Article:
Beekeeping

Honeybee hive (Copyright IStock).Apiculture - the maintenance of honeybees and hives - provides farmers and hobbyists with a variety of enterprises including production of beeswax, honey and other edible bee products; crop pollination services and sale of bees to other beekeepers.

U.S. Department of Agriculture. Agricultural Research Service.

"The honey bee (Apis mellifera L.) is not native to the Western Hemisphere....Information available indicates that colonies of honeybees were shipped from England and landed in the Colony of Virginia early in 1622..." (Everett Oertel.  In: Agriculture Handbook 335. August 1967)

eXtension.

University Extension experts and other experienced bee experts provide information on the basics of beekeeping including "colony inspection and manipulation, monitoring for pests and diseases, producing honey, and preparing for winter." Topics cover bee colonies; best management practices for beekeepers and growers; honey; queen making and requeening; and more.

eXtension.

University Extension experts and other experienced bee experts provide information on "sustainable, bee health management practices" in order "to secure continued pollination of natural and agricultural plant communities." Topics cover honey bee health, beekeeping techniques, current research and native bees. Features webinars, videos, FAQs, and an Ask an Expert service.

AgMRC - Agricultural Marketing Resource Center.

This overview and profile of the beekeeping industry covers production and demand, export and import statistics, government regulations, and trends in farming. Identifies and links to resources that address production and marketing.

Southern Sustainable Agriculture Research and Education.

The Southern Sustainable Agriculture Research and Education (SARE) program's topic room includes a collection of educational materials on honey bees, native bees and alternative pollinators. The resources are from SARE grant-funded projects plus other materials on pollinators and sustainable production practices from other institutions and organizations across the Southern region.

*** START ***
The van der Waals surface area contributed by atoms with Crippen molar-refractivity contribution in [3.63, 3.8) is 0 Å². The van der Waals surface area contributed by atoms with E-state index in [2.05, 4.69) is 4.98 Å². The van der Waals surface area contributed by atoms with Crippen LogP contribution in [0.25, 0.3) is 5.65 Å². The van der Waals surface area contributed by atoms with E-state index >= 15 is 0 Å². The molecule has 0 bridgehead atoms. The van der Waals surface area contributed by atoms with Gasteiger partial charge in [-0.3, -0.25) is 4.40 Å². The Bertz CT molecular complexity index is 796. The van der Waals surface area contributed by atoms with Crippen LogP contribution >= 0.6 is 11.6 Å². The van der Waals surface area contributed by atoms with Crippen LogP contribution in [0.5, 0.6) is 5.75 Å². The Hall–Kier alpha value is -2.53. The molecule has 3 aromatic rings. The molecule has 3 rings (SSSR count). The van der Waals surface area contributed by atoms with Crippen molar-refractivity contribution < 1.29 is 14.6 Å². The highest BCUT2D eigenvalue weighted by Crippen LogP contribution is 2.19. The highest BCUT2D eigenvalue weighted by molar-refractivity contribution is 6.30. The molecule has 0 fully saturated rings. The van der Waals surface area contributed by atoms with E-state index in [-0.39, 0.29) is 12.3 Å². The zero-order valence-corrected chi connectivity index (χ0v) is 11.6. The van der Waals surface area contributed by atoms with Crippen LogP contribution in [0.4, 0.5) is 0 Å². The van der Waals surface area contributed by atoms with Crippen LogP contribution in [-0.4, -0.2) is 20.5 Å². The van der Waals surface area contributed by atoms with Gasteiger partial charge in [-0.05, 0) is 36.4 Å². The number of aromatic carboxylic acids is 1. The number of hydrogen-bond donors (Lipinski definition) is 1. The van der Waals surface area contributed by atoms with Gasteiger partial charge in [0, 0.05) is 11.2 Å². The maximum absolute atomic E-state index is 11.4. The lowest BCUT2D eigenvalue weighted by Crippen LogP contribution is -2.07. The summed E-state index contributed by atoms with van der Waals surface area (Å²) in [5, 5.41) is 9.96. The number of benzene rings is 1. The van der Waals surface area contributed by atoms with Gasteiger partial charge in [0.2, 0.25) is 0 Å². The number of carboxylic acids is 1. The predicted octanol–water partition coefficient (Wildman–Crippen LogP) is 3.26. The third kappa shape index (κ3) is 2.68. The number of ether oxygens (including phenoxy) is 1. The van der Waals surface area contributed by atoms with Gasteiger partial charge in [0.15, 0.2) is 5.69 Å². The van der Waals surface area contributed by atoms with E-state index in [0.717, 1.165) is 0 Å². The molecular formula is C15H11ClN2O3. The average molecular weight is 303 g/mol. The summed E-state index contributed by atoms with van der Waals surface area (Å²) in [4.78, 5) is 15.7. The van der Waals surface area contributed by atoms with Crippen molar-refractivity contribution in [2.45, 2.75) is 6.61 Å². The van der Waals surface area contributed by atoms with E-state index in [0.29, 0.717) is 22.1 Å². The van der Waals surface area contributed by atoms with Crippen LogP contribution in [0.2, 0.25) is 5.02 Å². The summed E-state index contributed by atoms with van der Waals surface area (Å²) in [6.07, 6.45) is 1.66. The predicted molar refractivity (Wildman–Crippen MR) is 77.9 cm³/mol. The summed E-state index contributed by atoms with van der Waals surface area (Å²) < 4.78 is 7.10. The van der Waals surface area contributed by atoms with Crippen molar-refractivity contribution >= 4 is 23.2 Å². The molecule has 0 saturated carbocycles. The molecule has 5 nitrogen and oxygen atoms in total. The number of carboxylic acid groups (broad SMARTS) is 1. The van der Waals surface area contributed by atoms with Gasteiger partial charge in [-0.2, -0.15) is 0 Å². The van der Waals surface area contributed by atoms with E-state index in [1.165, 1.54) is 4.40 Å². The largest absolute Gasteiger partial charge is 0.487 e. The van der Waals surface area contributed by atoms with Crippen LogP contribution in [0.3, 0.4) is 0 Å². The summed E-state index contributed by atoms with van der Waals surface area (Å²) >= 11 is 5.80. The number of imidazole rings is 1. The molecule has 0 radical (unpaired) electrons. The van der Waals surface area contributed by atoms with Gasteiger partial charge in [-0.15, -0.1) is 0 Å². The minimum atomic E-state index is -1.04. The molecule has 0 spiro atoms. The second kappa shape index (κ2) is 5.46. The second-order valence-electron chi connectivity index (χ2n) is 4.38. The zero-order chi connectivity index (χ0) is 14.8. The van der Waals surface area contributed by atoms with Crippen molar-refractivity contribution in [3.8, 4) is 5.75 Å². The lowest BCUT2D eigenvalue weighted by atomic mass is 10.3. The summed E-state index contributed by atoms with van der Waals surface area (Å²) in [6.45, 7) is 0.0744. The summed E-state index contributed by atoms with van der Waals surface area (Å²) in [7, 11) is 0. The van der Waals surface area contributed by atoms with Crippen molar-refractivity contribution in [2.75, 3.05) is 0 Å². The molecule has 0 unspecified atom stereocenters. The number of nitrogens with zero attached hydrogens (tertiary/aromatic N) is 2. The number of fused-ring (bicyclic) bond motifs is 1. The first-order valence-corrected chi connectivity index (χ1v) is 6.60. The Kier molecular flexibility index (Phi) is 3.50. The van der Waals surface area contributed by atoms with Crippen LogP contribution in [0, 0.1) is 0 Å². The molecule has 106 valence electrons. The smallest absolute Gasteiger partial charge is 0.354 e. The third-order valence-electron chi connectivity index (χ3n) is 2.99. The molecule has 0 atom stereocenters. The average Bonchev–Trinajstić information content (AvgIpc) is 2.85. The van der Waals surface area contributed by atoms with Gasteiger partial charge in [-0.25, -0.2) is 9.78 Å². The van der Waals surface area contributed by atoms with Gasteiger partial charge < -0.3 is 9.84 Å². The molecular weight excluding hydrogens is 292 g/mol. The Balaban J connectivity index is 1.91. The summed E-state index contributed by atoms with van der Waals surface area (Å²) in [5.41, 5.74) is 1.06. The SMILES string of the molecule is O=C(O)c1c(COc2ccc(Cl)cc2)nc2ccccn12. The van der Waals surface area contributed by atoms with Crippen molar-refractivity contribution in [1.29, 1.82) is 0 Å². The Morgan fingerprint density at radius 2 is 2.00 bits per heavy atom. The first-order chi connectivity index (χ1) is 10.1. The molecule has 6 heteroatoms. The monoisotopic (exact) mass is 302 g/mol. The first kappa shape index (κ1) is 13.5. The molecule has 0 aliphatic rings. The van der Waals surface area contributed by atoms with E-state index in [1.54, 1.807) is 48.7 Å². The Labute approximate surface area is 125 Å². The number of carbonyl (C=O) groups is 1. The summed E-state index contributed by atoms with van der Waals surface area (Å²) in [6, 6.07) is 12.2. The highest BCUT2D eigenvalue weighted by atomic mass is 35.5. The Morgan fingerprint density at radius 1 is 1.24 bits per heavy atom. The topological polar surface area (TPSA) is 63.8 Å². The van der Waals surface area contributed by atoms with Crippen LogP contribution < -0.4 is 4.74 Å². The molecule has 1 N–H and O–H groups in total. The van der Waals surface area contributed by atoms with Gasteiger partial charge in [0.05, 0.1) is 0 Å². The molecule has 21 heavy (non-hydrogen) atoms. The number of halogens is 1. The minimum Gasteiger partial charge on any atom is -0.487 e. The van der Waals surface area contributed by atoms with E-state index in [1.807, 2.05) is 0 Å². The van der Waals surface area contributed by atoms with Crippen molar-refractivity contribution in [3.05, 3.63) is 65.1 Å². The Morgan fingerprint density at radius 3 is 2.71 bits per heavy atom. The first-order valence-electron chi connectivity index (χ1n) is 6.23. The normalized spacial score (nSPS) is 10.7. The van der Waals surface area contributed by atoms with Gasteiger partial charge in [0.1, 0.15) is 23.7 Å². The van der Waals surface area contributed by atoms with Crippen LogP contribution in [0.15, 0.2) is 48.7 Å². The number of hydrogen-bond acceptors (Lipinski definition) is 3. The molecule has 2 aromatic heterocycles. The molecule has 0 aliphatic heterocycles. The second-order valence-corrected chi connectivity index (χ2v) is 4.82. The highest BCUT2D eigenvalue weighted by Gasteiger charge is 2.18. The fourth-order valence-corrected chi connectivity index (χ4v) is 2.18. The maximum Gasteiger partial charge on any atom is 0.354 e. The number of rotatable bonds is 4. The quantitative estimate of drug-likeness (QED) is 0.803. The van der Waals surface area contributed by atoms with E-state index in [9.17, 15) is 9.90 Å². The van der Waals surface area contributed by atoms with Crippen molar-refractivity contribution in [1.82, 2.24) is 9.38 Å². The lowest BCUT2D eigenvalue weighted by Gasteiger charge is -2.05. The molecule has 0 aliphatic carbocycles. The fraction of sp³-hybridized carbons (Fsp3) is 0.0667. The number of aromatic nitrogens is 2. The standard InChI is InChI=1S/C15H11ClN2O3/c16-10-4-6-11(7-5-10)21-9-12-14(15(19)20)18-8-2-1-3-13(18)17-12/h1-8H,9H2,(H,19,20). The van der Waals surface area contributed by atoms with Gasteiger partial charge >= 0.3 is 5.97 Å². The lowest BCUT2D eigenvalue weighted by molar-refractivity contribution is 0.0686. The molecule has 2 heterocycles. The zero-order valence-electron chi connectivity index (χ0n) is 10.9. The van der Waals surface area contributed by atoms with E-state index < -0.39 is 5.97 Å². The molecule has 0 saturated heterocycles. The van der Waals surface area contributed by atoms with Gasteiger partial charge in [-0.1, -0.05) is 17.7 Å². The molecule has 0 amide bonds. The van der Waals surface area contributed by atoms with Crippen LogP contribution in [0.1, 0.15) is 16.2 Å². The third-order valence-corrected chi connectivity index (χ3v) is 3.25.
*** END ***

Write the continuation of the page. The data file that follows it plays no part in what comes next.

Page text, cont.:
Ohio State University.

Provides access to "freely-available, evaluated, digital content" related to bees and pollination. Covers beekeeping; bee diseases and pests; honey bee biology; honey and other products; pollination; and native bee identification and biology.  Offers an Ask-An-Expert service and links to publications, images, and teacher resources.

Ohio State Beekeepers Association

The program consists of 34 videos, several Power Point presentations, and an online textbook. Topics include protective equipment for beekeepers, assembling hive equipment, installing packages, inspecting hives, moving bee colonies, commercial pollination and more.

A.I. Root Company

This print and online magazine, available by subscription, is a source of information for beginning and experienced beekeepers. Beekeepers, Extension specialists researchers and scientists provide information on raising bees, making beekeeping equipment, developing new products, and more. Provides honey reports and market surveys.

American Bee Journal.

News and resources for "hobby and commercial beekeepers, bee supply dealers, queen breeders, package-bee shippers, honey packers, and entomologists."  The journal includes an events calendar, FAQs, instructional materials, and listings of National, Regional, State and International bee programs, organizations and other resources.

Beekeeping in Tennessee  ( PDF | 1.3 MB )

University of Tennessee. Extension.

This guide covers most aspects of beekeeping from getting started to building nucs to working with colonies to identifying predators. Topics include: beekeeping basics; bee biology and behavior; races of bees; beekeeping protective gear; hardware and tools; wooden equipment; starting, working with or moving bee colonies; queen making and requeening; honey; pests of honeybees; and seasonal management.

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